General rules when it comes to tipping

July 01 2016, Marie-Andrée Boisvert

General rules when it comes to tipping
Summer vacations are fast approaching for most of us, so we decided to help you a little by suggesting some general rules when it comes to tipping.

Summer vacations are fast approaching for most of us, so we decided to help you a little by suggesting some general rules when it comes to tipping.

Restaurants and bars

 

First, it’s customary to tip waiters and bartenders, because they’re paid below the minimum wage in most Canadian provinces.

  • Restaurant server: 15% before taxes, including the price of alcohol (amount calculated on the actual value of the bill if the service is paid with a coupon from Groupon or Tuango, for example)
  • Buffetserver: 10%
  • Attendant at a takeout counter in a restaurant: no tip
  • Attendant at a counter where one orders standing, with a tray: at your discretion
  • Server at a bar: from $1 to $2 per beverage
  • Cloakroom attendant: about $2 (no tip if the coat check is free)
  • Beer vendor in the stands: from $1 to $2 per beverage
  • Takeout orders: no tip required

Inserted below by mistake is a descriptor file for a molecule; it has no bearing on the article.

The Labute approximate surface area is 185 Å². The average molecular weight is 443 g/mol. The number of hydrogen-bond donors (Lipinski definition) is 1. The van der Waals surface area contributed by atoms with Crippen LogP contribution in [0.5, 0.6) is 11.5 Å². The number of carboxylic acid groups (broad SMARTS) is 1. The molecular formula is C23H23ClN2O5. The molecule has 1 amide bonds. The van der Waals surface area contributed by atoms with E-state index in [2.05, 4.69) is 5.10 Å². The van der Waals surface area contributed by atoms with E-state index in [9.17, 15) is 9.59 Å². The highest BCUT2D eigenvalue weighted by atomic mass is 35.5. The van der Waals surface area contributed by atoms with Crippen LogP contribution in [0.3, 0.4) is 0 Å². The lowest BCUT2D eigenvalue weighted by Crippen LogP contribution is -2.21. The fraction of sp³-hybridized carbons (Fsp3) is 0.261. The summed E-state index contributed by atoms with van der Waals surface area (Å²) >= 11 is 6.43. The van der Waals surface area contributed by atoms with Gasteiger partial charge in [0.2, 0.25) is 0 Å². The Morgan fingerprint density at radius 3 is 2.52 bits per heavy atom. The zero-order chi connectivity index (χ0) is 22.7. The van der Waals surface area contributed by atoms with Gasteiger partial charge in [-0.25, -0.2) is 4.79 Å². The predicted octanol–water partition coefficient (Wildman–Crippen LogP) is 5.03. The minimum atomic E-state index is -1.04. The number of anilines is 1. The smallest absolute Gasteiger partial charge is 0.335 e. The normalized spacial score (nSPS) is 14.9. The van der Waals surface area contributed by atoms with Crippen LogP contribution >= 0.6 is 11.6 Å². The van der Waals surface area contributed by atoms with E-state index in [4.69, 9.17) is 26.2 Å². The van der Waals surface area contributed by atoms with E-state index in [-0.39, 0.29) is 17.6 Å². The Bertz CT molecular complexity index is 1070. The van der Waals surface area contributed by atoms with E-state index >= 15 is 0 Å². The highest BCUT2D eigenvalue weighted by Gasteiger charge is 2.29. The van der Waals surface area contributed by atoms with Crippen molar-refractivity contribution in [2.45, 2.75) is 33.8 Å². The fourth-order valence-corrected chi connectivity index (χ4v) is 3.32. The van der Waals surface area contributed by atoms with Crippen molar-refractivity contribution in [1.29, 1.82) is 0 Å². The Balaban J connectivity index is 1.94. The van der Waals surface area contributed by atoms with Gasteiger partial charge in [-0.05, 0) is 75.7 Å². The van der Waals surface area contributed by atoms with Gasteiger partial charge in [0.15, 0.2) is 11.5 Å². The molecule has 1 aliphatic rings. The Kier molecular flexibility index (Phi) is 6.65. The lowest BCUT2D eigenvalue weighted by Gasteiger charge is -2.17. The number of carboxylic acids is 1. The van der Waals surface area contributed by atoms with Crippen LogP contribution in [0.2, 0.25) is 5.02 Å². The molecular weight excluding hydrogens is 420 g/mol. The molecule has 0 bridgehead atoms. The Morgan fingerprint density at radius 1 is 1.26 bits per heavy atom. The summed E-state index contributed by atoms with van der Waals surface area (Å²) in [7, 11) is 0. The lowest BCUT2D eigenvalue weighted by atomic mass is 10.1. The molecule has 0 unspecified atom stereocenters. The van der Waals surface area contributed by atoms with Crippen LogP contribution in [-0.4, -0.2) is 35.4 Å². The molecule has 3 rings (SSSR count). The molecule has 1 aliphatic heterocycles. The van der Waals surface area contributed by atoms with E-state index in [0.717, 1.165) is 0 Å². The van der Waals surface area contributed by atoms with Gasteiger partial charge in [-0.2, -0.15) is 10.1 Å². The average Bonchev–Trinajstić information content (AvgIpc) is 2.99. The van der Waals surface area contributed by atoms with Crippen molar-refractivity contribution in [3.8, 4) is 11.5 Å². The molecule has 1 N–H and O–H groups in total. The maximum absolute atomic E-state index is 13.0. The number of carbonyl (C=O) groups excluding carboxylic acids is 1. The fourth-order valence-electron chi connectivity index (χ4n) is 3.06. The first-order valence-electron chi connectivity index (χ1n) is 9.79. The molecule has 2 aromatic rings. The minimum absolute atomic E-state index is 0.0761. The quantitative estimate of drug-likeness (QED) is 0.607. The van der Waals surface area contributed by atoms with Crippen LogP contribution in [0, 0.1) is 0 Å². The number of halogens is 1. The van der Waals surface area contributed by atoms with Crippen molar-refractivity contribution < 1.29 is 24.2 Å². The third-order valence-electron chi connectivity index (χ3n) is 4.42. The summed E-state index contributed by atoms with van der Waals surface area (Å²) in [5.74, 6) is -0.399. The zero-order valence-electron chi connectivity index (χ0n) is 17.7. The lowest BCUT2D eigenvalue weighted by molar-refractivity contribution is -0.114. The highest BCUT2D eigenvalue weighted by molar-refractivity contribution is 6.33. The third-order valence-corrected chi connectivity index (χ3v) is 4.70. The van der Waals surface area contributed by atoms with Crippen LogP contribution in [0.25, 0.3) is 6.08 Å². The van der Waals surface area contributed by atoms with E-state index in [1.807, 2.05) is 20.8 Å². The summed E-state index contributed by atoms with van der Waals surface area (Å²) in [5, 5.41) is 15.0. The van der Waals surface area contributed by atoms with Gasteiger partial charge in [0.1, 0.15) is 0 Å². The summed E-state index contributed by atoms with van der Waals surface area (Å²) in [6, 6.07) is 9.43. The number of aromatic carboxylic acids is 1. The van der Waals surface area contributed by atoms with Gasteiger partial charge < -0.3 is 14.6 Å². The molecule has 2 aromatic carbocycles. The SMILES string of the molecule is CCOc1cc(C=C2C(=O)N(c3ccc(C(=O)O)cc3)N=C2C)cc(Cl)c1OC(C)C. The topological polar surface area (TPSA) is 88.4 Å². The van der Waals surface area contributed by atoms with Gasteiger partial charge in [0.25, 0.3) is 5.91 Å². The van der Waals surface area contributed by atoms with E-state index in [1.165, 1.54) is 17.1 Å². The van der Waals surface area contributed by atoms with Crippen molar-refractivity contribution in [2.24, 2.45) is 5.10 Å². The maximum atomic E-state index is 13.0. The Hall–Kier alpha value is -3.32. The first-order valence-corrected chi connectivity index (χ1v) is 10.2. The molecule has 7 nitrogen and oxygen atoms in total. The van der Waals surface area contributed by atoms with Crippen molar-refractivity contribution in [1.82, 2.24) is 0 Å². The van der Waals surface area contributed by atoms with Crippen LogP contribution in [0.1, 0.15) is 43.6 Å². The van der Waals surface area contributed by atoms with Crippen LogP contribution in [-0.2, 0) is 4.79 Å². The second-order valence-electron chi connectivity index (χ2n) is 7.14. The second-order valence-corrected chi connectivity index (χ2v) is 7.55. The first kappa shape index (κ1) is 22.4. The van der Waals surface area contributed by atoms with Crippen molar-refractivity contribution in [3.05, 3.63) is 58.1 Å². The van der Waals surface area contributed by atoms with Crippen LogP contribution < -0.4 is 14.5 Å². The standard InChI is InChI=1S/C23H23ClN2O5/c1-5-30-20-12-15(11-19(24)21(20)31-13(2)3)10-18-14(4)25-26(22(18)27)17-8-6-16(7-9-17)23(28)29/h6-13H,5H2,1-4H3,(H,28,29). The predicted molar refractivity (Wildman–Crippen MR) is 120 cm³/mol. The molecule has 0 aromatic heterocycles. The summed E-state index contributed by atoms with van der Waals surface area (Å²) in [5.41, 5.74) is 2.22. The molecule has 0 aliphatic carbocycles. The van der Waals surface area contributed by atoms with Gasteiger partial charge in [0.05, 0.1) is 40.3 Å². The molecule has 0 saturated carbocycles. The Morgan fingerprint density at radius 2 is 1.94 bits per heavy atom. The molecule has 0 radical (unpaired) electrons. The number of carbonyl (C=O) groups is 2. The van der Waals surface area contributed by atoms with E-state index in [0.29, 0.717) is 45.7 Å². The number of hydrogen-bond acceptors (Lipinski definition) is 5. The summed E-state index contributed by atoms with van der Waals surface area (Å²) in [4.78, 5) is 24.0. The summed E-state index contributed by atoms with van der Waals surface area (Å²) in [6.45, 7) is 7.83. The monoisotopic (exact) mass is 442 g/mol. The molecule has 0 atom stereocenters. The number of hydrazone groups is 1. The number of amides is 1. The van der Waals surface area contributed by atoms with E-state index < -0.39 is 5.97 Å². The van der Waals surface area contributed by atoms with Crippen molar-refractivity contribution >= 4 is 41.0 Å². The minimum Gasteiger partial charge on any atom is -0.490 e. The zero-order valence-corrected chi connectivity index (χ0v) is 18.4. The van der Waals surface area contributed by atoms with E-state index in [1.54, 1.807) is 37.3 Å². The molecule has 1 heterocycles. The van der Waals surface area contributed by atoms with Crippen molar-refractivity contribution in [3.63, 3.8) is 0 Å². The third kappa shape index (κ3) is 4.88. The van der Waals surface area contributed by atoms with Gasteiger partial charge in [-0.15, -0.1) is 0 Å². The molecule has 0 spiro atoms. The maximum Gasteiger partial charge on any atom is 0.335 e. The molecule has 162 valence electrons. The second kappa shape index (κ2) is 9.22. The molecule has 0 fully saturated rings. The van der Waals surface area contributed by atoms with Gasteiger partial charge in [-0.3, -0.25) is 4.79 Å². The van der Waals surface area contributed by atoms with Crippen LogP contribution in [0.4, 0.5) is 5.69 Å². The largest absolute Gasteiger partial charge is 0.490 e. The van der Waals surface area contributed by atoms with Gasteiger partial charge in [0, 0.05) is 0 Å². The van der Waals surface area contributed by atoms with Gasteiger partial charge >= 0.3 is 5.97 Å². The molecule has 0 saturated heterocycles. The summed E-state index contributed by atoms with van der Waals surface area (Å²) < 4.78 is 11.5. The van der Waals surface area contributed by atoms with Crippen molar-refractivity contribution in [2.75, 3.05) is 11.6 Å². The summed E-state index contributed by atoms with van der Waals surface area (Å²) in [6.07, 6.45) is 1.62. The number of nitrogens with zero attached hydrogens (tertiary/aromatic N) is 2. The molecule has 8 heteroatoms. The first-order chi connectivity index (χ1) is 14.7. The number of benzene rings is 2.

Hotels, recreation and transportation 

 

  • Chamber maid: at least $2 per room per day (leave daily)
  • Porter: from $1 to $2 per bag
  • Server who brings meals to the room: no tip because the service charges are usually added to the bill
  • Cruise: depending on the cruise line standards (included in the cruise price, added to the account, paid in an envelope or not expected)
  • Rental of ho on a site as with Airbnb: no tip (or host/hostess gift at your discretion)
  • Taxi driver: 10%, if they offer minor services
  • Guide in an outdoor activity such as a riding guide: $ 5, but it may depend, for example, the quality of the service. No tip if the guide is self-employed.
  • Gas station attendant: no requirement, as customers pay extra to receive service

 

Body treatments

  • Massage therapist: 10% (no tip if it’s a medical treatment)
  • Service paid with a gift card: 10% of the actual value

 

Delivery person

  • Restaurant delivery person: 10% (even if there are delivery charges)
  • Paperboy: 10%

 

But one question remains: "When should we give a larger tip?" Reward service, availability or special effort by giving a little more for the service provided.

 

While propriety and etiquette determine the gratuity for service rendered, it remains at your discretion no matter what the circumstances.

 

Source: ProtectYourself